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Update 12/3: sPACYcLOUd Lounge is no longer serving kava. The D.C. Department of Health required that the Adams Morgan restaurant cease all sales of drinks containing it. The department’s program manager for food safety and hygiene inspection services division provided the following explanation:

“Kava is a dietary supplement and at the retail level, is not recognized as an approved food additive by the U.S. Food and Drug Administration (FDA). While this product may be processed and sold by an appropriately licensed dietary supplement manufacturer, use as a food additive/ingredient in food served/sold at retail food establishments within the District are prohibited.”

sPACYcLOUd owner Tatiana Kolina offered this response:”Given the food additives that are approved, like Nitrates and Nitrites, Trans Fat, Potassium Bromate, we are having difficulty understanding why there’s any issue, whatsoever, with kava; a pure, beneficial plant that has been consumed for thousands of years.”

There are about 100 kava bars in the U.S., most of which are concentrated in Florida and California.

My tongue is numb and I feel like I’d be willing to tell strangers my secrets. I’m two coconut shells deep into my kava session at sPACYcLOUd Lounge in Adams Morgan. The best part about the hippie bar and vegetarian restaurant is that when you descend the stairs you can take a trip to myriad destinations. Toss back a few Latvian beers, swirl goblets of Georgian amber wine, or board an imaginary flight to the other side of the world—Polynesia and Melanesia—where kava is most enthusiastically consumed, sometimes ceremonially. 

While the New York Timescalled kava “nature’s Xanax,” sPACYcLOUd owner Tatiana Kolina prefers “organic Xanax.” The substance derived from the piper methysticum medicinal plant purportedly has the ability to take the edge off, reduce anxiety, and help social inhibitions slip away. Kolina calls it a hangover-free alternative to alcohol that creates a mild buzz. “It helps me relax, makes me chill, and gets rid of anxiety,” she says.

Like any mind-altering matter derived from the natural world, there’s plenty of folklore and history about kava’s origins and mystique. For starters, it’s said that in traditional tribes, children are tasked with chewing the roots and lower stems of the plant to create a pulp to start the kava-making process. In Vanuatu, groups gather at sundown at a meeting place known as a nakamal, where sometimes only men are welcome.

Nowadays, you can buy the powder on Amazon or at stores that also stock CBD such as Qi Kratom CBD Tea on U Street NW. Kolina initially tried to source kava from that store but says they didn’t give her enough information on what to do with it, so she went to the world’s how-to platform, YouTube, to determine how to serve kava at her lounge. “Once you watch the videos, people who know about kava tell you what they’ve been using and why,” she explains. “Then I felt comfortable buying certain brands.”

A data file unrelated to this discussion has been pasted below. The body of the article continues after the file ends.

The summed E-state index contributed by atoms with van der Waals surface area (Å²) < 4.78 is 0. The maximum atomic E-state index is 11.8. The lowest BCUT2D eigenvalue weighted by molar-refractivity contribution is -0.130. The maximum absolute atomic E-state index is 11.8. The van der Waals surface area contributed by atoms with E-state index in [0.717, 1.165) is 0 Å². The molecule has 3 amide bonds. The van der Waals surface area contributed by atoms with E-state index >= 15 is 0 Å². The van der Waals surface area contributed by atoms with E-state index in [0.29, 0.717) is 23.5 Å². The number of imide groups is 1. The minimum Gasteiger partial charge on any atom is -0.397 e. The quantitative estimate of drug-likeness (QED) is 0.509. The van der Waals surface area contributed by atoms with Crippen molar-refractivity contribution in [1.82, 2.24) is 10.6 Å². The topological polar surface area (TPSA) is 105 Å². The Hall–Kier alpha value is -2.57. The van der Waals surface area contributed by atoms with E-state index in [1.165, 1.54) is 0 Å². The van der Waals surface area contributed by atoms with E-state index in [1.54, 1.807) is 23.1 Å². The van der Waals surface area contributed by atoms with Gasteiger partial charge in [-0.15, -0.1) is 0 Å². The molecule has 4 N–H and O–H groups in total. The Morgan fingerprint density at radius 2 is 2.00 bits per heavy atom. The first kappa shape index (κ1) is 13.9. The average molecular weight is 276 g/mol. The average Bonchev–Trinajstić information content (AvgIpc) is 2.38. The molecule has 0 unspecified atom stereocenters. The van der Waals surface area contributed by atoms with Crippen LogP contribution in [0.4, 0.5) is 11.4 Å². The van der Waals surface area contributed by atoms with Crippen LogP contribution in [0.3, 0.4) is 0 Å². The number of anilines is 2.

Kava bars are popular in Florida, Hawaii, California, New York, and Colorado, but surprisingly haven’t taken off in D.C. yet. Kolina is trying to change that. She serves kava two ways. First there’s the traditional offering combining kava and water served alongside two wedges of fresh pineapple, should a sipper not love the bitter, earthy taste. “It’s like serving a lime with a tequila shot,” jokes sPACYcLOUd patron Ceci Mendez, who says she stops in for cups of kava when she needs help leaving anxiety at the office before commuting home to Bethesda.

The other option is kava mixed with water, coconut cream, fresh mint, and blueberries. “When you stir it, you’re stirring your intentions,” sPACYcLOUd employee Elyce Humphrey says. The team is working on a few more kava “cocktails.” The traditional flavor is $5 for a single and $7 for a double, while the coconut one is $7 for a single and $10 for a double. Before you start drinking, consider uttering the traditional toast of “bula,” the Fijian word for “life.”

So how much should you drink in one sitting? “What I understand is that in the beginning you need a lot,” Kolina says. “Some people take eight shots to feel anything.” Unlike alcohol where your tolerance builds up, requiring you to drink more to feel the same buzz, kava is the opposite, according to Kolina. “With kava, as it builds up in your system, you need less. So far people come in and there’s never anyone getting drunk on it. They just sit and relax and have nice conversation.”

sPACYcLOUd has a wooden bowl for kava that’s good for groups. “When you drink from the same bowl, you become united and connected,” Kolina says. Thursdays are the best nights to visit the lounge because that’s when a kava Meetup group gathers. Anyone can join. Sometimes the lounge brings in a DJ to play music that jibes with the kava experience. Soon sPACYcLOUd will offer “kava flow” yoga classes. 

Kava is legal in the U.S. for personal use as a dietary supplement. A German study in 2002 led to a ban in that country after researchers found a link between kava and liver damage. That ban was eventually lifted. Most conclude that more research is required.

“With alcohol, people drink and the next day they feel embarrassed,” Kolina says. “But with kava you enjoy it and you remember and you feel good. You can be yourself. You’re not afraid the next day. ‘What did I do? What did I say?’ You can be open and comfortable.”

sPACYcLOUd Lounge, 2309 18th St. NW; (703) 403-4134; spacyloungedc.com